Even now with only 1 percent of the data from the meeting already in hand and the best images still to come, the researchers said they are convinced that Ultima Thule has changed slightly since it emerged from the vortex of dust and gas that surrounded infant Sun about 4.5 billion years ago.

"We think what we are looking at is perhaps the most primitive object not yet seen by any spacecraft," said Timothy Moore, a science team member with NASA's Ames Research Center in California.

Dr. Moore noted that Ultima Thule's shape supports a perception of plant formation, where small pieces, ranging in size from pebbles to rocks, accumulate to form spherical objects about 10 kilometers across. The two parts of Ultima Thule match this description and both seem a little splintered – a possible hint that each one consists of smaller pieces fused together.

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A color image shows that the object is reddish, indicating that its surface contains carbon-bearing molecules such as methane and carbon monoxide in frozen form. Typically, after billions of years of exposure to cosmic radiation, such a surface will become reddish brown, as the carbon atoms react chemically and are associated with longer tar-like compounds.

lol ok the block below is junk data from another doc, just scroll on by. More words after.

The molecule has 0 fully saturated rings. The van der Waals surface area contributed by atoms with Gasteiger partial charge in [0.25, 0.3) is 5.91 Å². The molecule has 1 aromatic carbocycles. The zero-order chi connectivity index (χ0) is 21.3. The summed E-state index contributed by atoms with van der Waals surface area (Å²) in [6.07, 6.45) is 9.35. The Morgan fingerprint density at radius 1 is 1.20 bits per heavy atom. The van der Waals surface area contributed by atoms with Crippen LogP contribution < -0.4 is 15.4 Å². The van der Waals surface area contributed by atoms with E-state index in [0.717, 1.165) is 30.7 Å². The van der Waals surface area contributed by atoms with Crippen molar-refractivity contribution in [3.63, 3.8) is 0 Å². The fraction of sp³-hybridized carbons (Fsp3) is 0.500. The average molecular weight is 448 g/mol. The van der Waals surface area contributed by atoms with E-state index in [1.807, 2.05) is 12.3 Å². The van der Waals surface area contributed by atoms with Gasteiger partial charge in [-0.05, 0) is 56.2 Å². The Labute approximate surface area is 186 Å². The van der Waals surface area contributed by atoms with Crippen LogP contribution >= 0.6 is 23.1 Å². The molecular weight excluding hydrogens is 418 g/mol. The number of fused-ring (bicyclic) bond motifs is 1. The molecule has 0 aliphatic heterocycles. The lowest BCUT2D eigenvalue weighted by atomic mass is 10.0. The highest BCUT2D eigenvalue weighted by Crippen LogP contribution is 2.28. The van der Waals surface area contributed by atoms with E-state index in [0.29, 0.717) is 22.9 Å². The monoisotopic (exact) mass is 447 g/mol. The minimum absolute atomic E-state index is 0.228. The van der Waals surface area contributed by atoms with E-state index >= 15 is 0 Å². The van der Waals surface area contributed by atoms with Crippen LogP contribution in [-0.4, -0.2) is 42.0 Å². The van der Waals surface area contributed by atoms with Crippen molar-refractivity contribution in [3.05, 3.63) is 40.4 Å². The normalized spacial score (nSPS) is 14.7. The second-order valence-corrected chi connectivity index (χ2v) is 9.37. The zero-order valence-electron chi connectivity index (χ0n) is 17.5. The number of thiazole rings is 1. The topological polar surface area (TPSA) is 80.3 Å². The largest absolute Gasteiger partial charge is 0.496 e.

Equally striking is the apparent lack of craters, a result consistent with a study published last week, suggesting that the Kuiper belt is relatively free of small pieces of dirt that have thoroughly scarred many asteroids and moons that is closer to the sun. And because objects in the region are supposed to travel at low speeds relative to each other, even the craters that are formed are expected to resemble light snow cover.

Brett Gladman, an astronomer at the University of British Columbia and co-author of the crater study, said that as sharper images are retrieved from the spacecraft, some of the bright splotches displayed in the news images may turn out to be superficial craters made of moving objects Slowly enough to survive, collided in Ultima Thule.